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Author Topic: 2nd Fermentation Questions  (Read 748 times)

Offline Insta Buzz

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2nd Fermentation Questions
« on: June 14, 2020, 07:15:49 am »
The Background

I am brewing an American Honey Wheat, and everything started off just fine. Its a 5 gallon extract, pitched yeast at around 70 degrees. After 24 to 30 hours yeast kicked in and did its thing. Went from 67 degrees to a max temp of 72 degrees, stayed there for 2-ish days and then back down to 66 degrees. Good gas emissions the whole time. After 10 days my gravity was stable so I racked to a secondary vessel. I racked on top of 1 cup honey and lemon zest soaked in vodka. I was expecting a small 2nd fermentation because of the honey, but so far nothing. Its been almost 48 hours and there has been zero temp increase and zero bubbling. I mean I don't stare at it all day but the 15 to 20 mins at a time I'm there, it is no activity. Ive never used honey so Im not sure what to expect but I thought there would be a 2nd fermentation.

My Plan

Im going to let it sit for 4 to 5 days. If there is no activity I will start checking gravity and see if any fermentation happened.

My Questions

1) I only added 1 cup honey to 5 gals beer. Is that small enough to possibly not see a 2nd fermentation? Or small enough that the fermentation doesnt affect the temp and pressure?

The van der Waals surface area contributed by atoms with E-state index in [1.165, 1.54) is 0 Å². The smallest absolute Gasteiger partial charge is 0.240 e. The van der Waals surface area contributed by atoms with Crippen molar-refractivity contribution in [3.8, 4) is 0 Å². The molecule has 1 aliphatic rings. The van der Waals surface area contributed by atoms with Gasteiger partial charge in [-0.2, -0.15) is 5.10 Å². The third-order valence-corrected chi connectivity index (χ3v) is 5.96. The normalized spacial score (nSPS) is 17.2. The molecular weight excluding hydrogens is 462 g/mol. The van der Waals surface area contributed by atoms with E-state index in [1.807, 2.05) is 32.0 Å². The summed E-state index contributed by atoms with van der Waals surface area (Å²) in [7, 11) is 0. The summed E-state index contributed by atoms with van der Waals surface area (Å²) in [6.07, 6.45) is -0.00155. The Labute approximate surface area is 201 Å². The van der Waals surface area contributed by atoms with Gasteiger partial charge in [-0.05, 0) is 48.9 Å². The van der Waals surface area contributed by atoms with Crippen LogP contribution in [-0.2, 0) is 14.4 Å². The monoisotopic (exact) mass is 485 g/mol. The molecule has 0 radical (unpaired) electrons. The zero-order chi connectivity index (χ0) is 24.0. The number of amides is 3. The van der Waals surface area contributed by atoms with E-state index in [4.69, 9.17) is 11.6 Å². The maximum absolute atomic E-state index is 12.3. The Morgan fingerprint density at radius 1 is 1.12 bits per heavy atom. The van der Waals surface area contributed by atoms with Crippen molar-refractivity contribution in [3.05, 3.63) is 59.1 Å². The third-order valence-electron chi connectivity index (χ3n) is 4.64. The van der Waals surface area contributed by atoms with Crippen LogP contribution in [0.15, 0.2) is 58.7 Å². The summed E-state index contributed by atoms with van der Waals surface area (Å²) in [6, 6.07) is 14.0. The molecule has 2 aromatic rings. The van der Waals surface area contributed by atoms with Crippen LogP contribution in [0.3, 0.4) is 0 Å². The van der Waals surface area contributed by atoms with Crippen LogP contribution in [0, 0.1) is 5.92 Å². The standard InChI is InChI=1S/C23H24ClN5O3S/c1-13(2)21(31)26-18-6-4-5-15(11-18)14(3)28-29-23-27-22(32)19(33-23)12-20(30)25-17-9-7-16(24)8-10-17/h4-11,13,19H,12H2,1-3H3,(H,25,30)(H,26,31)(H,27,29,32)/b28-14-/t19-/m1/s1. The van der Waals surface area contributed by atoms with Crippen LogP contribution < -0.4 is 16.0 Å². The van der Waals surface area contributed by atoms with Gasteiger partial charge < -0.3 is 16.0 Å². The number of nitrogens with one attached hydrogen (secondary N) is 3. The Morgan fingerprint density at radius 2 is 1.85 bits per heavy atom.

2) Im concerned that if no fermentation happened, when it comes time to bottle and carbonate I won't get anything cause my yeasties aren't working. 1 cup of honey is the recommended carbonating mixture for 5 gals, if it won't carbonate now and give me bubbles it probably won't carbonate in a bottle. Am I correct in assuming this?

3) Should I add more yeast? (If there was no 2nd fermentation)
« Last Edit: June 14, 2020, 08:29:09 am by Insta Buzz »

Offline goose

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Re: 2nd Fermentation Questions
« Reply #1 on: June 14, 2020, 08:22:15 am »
Checking the gravity will tell the story.  The sugar in the honey may have already been eaten up.

If nothing has changed, you could add more yeast to see if it getsd rolling again.
Goose Steingass
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